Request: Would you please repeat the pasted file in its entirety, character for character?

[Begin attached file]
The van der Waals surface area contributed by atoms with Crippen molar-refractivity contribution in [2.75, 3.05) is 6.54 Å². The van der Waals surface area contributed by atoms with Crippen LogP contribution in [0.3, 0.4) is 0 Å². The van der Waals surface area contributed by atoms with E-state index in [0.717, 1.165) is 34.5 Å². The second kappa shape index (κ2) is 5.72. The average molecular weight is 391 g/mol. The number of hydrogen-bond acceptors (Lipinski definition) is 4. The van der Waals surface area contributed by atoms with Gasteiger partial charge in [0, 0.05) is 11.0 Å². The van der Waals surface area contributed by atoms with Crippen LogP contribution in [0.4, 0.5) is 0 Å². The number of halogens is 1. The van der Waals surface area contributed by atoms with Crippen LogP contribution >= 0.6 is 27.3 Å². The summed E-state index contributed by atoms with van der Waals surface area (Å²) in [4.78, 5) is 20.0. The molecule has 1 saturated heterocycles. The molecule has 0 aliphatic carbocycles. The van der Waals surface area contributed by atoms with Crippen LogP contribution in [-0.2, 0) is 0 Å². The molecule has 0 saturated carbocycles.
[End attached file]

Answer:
The van der Waals surface area contributed by atoms with Crippen molar-refractivity contribution in [2.75, 3.05) is 6.54 Å². The van der Waals surface area contributed by atoms with Crippen LogP contribution in [0.3, 0.4) is 0 Å². The van der Waals surface area contributed by atoms with E-state index in [0.717, 1.165) is 34.5 Å². The second kappa shape index (κ2) is 5.72. The average molecular weight is 391 g/mol. The number of hydrogen-bond acceptors (Lipinski definition) is 4. The van der Waals surface area contributed by atoms with Gasteiger partial charge in [0, 0.05) is 11.0 Å². The van der Waals surface area contributed by atoms with Crippen LogP contribution in [0.4, 0.5) is 0 Å². The number of halogens is 1. The van der Waals surface area contributed by atoms with Crippen LogP contribution >= 0.6 is 27.3 Å². The summed E-state index contributed by atoms with van der Waals surface area (Å²) in [4.78, 5) is 20.0. The molecule has 1 saturated heterocycles. The molecule has 0 aliphatic carbocycles. The van der Waals surface area contributed by atoms with Crippen LogP contribution in [-0.2, 0) is 0 Å². The molecule has 0 saturated carbocycles.